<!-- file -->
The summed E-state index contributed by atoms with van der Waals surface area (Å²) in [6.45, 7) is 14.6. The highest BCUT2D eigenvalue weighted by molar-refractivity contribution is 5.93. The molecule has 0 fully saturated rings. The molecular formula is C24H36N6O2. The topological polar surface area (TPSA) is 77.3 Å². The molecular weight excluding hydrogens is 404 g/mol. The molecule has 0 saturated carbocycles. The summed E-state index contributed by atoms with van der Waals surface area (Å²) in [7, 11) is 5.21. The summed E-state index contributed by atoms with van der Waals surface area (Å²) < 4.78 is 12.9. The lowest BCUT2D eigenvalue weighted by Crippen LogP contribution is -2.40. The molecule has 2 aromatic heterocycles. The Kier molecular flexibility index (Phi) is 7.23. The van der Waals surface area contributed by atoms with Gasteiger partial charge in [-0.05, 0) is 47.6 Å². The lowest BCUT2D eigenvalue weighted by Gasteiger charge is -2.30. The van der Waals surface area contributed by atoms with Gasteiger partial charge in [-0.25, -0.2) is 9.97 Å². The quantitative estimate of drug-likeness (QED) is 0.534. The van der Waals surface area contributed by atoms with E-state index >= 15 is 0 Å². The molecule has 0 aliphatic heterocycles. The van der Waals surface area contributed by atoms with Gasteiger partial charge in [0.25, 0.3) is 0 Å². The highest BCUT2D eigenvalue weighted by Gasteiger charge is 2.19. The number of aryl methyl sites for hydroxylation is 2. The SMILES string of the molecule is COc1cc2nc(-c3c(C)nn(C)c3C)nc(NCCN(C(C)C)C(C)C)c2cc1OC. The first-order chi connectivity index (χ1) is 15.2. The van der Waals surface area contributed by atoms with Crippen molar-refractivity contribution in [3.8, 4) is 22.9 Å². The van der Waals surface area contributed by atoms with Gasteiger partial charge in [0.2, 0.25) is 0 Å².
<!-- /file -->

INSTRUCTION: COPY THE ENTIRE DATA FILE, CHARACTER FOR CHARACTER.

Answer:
The summed E-state index contributed by atoms with van der Waals surface area (Å²) in [6.45, 7) is 14.6. The highest BCUT2D eigenvalue weighted by molar-refractivity contribution is 5.93. The molecule has 0 fully saturated rings. The molecular formula is C24H36N6O2. The topological polar surface area (TPSA) is 77.3 Å². The molecular weight excluding hydrogens is 404 g/mol. The molecule has 0 saturated carbocycles. The summed E-state index contributed by atoms with van der Waals surface area (Å²) in [7, 11) is 5.21. The summed E-state index contributed by atoms with van der Waals surface area (Å²) < 4.78 is 12.9. The lowest BCUT2D eigenvalue weighted by Crippen LogP contribution is -2.40. The molecule has 2 aromatic heterocycles. The Kier molecular flexibility index (Phi) is 7.23. The van der Waals surface area contributed by atoms with Gasteiger partial charge in [-0.05, 0) is 47.6 Å². The lowest BCUT2D eigenvalue weighted by Gasteiger charge is -2.30. The van der Waals surface area contributed by atoms with Gasteiger partial charge in [-0.25, -0.2) is 9.97 Å². The quantitative estimate of drug-likeness (QED) is 0.534. The van der Waals surface area contributed by atoms with E-state index >= 15 is 0 Å². The molecule has 0 aliphatic heterocycles. The van der Waals surface area contributed by atoms with Gasteiger partial charge in [0.25, 0.3) is 0 Å². The highest BCUT2D eigenvalue weighted by Gasteiger charge is 2.19. The number of aryl methyl sites for hydroxylation is 2. The SMILES string of the molecule is COc1cc2nc(-c3c(C)nn(C)c3C)nc(NCCN(C(C)C)C(C)C)c2cc1OC. The first-order chi connectivity index (χ1) is 15.2. The van der Waals surface area contributed by atoms with Crippen molar-refractivity contribution in [3.8, 4) is 22.9 Å². The van der Waals surface area contributed by atoms with Gasteiger partial charge in [0.2, 0.25) is 0 Å².